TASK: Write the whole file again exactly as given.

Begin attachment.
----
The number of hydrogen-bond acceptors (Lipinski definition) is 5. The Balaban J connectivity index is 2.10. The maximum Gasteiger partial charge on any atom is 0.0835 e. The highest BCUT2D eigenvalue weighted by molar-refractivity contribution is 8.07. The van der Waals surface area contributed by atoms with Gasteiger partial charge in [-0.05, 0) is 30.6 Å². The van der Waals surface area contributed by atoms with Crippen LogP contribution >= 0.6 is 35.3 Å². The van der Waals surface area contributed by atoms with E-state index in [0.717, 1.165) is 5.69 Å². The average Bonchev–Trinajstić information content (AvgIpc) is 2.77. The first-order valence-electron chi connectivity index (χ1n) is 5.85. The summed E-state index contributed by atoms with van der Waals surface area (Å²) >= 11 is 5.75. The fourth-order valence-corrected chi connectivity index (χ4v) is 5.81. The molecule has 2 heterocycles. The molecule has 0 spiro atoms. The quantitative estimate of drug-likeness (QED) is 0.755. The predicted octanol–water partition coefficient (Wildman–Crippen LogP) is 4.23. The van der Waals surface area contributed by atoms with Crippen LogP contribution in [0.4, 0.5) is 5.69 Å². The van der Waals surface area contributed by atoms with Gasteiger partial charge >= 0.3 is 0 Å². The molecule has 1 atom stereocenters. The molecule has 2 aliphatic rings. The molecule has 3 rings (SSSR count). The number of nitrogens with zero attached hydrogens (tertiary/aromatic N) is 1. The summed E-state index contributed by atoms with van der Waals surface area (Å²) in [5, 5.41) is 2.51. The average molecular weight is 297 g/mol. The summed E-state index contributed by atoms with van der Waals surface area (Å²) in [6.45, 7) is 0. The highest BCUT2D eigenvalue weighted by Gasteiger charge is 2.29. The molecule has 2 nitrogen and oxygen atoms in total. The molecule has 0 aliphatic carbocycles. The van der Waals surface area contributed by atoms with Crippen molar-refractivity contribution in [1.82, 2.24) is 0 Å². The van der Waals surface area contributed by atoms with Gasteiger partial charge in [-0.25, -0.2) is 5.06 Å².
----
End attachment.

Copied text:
The number of hydrogen-bond acceptors (Lipinski definition) is 5. The Balaban J connectivity index is 2.10. The maximum Gasteiger partial charge on any atom is 0.0835 e. The highest BCUT2D eigenvalue weighted by molar-refractivity contribution is 8.07. The van der Waals surface area contributed by atoms with Gasteiger partial charge in [-0.05, 0) is 30.6 Å². The van der Waals surface area contributed by atoms with Crippen LogP contribution >= 0.6 is 35.3 Å². The van der Waals surface area contributed by atoms with E-state index in [0.717, 1.165) is 5.69 Å². The average Bonchev–Trinajstić information content (AvgIpc) is 2.77. The first-order valence-electron chi connectivity index (χ1n) is 5.85. The summed E-state index contributed by atoms with van der Waals surface area (Å²) >= 11 is 5.75. The fourth-order valence-corrected chi connectivity index (χ4v) is 5.81. The molecule has 2 heterocycles. The molecule has 0 spiro atoms. The quantitative estimate of drug-likeness (QED) is 0.755. The predicted octanol–water partition coefficient (Wildman–Crippen LogP) is 4.23. The van der Waals surface area contributed by atoms with Crippen LogP contribution in [0.4, 0.5) is 5.69 Å². The van der Waals surface area contributed by atoms with Gasteiger partial charge >= 0.3 is 0 Å². The molecule has 1 atom stereocenters. The molecule has 2 aliphatic rings. The molecule has 3 rings (SSSR count). The number of nitrogens with zero attached hydrogens (tertiary/aromatic N) is 1. The summed E-state index contributed by atoms with van der Waals surface area (Å²) in [5, 5.41) is 2.51. The average molecular weight is 297 g/mol. The summed E-state index contributed by atoms with van der Waals surface area (Å²) in [6.45, 7) is 0. The highest BCUT2D eigenvalue weighted by Gasteiger charge is 2.29. The molecule has 2 nitrogen and oxygen atoms in total. The molecule has 0 aliphatic carbocycles. The van der Waals surface area contributed by atoms with Crippen molar-refractivity contribution in [1.82, 2.24) is 0 Å². The van der Waals surface area contributed by atoms with Gasteiger partial charge in [-0.25, -0.2) is 5.06 Å².